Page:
The nanovalve is a thread-like molecule with a ring that can move between two stations on the thread, much like the molecular elevator. When attached to a porous silica bead, this nanovalve creates a novel drug delivery system that can release drugs on demand with the addition or removal of electrons. In the valve’s open state, a drug can be loaded into the holes in the bead. Removal of electrons from the valve then causes the ring to move down and stopper the holes, locking the drugs inside the bead. Once the bead has reached the site where the drug is needed, the addition of electrons causes the valve to open, and the drug to be released. This, according to Dr. Crowley, is one of the most promising applications of molecular machines, and he expects that “in the next 10-15 years there will be molecular machine based drug delivery systems on the market”.

 
Drug delivery systems can be controlled by nanovalves. The molecular ring (blue) shuttles between the open station (yellow) to the closed station (red) on removal of electrons. In this way, the release of the drug (green) can be controlled. Image provided by author.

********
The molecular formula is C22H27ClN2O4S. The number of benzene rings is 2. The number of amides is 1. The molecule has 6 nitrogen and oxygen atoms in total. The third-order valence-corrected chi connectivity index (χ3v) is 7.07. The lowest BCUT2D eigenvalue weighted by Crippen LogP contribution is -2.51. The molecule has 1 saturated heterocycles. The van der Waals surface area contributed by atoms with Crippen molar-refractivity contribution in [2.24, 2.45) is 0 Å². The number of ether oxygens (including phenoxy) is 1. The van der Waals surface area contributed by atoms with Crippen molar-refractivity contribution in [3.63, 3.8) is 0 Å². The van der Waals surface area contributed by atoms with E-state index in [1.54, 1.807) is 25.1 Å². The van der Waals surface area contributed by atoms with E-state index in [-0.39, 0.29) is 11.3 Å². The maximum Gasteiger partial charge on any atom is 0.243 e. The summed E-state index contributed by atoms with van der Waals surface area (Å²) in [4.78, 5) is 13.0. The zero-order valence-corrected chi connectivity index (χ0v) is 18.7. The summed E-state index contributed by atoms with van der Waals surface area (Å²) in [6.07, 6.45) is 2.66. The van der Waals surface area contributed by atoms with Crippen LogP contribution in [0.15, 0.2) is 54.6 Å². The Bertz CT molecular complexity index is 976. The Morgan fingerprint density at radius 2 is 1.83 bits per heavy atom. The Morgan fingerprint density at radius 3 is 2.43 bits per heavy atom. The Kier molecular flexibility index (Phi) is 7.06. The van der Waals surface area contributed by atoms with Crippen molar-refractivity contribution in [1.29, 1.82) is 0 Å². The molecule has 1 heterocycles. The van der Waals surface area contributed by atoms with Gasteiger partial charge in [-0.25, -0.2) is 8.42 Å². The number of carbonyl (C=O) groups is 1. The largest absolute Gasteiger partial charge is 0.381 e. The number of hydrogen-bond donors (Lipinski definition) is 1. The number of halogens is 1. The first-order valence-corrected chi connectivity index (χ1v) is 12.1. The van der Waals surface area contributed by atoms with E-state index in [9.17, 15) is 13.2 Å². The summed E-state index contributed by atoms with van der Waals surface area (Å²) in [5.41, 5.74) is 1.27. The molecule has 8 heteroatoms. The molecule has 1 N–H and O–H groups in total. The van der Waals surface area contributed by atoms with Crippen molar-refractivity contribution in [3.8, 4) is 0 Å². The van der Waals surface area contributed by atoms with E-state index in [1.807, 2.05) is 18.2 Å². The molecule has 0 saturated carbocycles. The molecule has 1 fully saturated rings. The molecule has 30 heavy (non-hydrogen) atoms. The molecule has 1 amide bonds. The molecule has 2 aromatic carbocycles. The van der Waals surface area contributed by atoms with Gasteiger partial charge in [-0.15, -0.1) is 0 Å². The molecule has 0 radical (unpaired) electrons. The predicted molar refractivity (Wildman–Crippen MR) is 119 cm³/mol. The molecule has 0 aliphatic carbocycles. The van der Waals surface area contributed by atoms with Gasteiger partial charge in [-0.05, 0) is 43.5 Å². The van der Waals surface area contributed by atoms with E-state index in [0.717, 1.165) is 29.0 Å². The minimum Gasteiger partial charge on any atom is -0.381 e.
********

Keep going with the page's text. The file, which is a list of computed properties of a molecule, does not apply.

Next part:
Drug delivery systems can be controlled by nanovalves. The molecular ring (blue) shuttles between the open station (yellow) to the closed station (red) on removal of electrons. In this way, the release of the drug (green) can be controlled. Image provided by author.

 

The achievements made in the creation of synthetic molecular machines are impressive, but they still tend to look crude and ineffective when compared to the machines found in biology. Dr. Crowley doesn’t believe this is a terribly fair comparison though, as “nature has had billions of years to develop its machines [while] people have only been trying for the last twenty years”.  

Because it is such a young field, we’re really only testing the waters with simple machine components. We’re still finding out what sort of machine will or won’t work on a molecular scale. Once we’ve mastered the physics of this molecular realm — as we’ve mastered the physics of the macroscopic world around us — the possibilities are endless for the machines we can build. Our only real limit is our imagination.